Global multiproduct production–Distribution planning with duty drawbacks

Authors

  • Hong-Choon Oh,

    1. The Logistics Institute–Asia Pacific (TLI–AP), National University of Singapore/Georgia Institute of Technology, Singapore 119260
    Search for more papers by this author
  • I. A. Karimi

    Corresponding author
    1. Dept. of Chemical & Biomolecular Engineering, National University of Singapore, Singapore 117576
    • Dept. of Chemical & Biomolecular Engineering, National University of Singapore, Singapore 117576
    Search for more papers by this author

Abstract

Duty drawback refers to a full or partial refund of paid import duties when an imported merchandise is destroyed, exported, or consumed as a raw material to produce an export. Despite their extensive international trading operations, many manufacturers fail to save costs by claiming duty drawbacks. In the United States alone, estimates of unclaimed duty drawbacks range from US$1.5–10 billion per annum. In light of this hefty sum of unclaimed duty drawbacks, it is astounding that only one existing production–distribution model in the literature has attempted to include duty drawback. This article is the first to address this neglect of duty drawback in supply chain research by industry practitioners and academicians. To this end, it introduces the key concepts of duty drawback and explains its importance in the new economic era. Second, it presents a linear programming model incorporating three key regulatory factors—corporate taxes, import duties, and duty drawbacks—for solving a production–distribution problem in the chemical industry. Finally, through illustrative examples, it demonstrates the importance of incorporating duty drawback and other regulatory factors in production–distribution planning models. © 2005 American Institute of Chemical Engineers AIChE J, 2006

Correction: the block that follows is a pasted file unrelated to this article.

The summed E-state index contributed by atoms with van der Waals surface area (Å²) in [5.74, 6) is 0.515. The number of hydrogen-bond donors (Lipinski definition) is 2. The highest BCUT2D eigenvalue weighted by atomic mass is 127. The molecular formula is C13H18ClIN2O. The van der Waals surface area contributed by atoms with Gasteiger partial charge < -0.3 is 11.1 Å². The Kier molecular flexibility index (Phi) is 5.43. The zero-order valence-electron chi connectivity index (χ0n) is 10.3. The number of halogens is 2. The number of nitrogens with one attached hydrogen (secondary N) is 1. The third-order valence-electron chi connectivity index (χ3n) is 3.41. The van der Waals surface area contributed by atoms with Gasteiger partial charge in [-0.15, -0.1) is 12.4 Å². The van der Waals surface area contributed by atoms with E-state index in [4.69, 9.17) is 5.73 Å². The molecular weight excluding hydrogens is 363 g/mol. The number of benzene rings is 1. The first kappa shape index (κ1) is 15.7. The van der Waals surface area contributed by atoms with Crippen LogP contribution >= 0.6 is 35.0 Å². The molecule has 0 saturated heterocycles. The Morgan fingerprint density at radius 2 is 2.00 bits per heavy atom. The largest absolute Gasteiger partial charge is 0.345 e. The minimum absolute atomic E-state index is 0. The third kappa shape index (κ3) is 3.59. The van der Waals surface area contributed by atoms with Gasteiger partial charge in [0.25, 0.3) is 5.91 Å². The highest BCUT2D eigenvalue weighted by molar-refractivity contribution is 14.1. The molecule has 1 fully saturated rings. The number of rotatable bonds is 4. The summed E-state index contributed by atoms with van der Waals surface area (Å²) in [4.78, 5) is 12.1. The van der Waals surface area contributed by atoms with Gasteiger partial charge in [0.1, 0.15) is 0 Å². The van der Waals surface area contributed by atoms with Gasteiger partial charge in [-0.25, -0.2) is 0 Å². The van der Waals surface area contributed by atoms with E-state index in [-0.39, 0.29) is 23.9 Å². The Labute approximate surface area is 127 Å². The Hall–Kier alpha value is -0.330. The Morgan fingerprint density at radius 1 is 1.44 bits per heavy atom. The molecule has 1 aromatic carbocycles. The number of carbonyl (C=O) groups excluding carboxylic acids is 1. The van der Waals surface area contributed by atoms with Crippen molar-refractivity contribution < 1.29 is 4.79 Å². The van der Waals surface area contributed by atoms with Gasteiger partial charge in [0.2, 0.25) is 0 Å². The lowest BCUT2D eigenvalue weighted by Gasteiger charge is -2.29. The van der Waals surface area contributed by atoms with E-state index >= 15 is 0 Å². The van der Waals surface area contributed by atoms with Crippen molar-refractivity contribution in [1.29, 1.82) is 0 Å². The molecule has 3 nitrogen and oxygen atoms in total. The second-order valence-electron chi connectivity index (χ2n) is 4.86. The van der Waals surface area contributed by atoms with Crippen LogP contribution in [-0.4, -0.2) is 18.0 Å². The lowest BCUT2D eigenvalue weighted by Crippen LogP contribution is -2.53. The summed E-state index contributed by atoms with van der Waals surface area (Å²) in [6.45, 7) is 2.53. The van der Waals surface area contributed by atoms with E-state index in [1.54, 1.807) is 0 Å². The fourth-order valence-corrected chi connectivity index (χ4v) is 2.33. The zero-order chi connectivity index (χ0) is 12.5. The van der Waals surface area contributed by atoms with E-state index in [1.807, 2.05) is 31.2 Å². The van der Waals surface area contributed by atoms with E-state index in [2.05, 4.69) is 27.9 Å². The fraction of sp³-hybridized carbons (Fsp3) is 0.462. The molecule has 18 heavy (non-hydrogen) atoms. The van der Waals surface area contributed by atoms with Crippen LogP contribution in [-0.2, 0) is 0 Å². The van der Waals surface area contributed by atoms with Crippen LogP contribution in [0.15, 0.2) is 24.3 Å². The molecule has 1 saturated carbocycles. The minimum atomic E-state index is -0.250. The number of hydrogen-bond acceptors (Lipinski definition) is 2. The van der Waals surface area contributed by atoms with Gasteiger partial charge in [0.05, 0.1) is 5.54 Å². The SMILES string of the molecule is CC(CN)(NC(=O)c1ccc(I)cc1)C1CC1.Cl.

Ancillary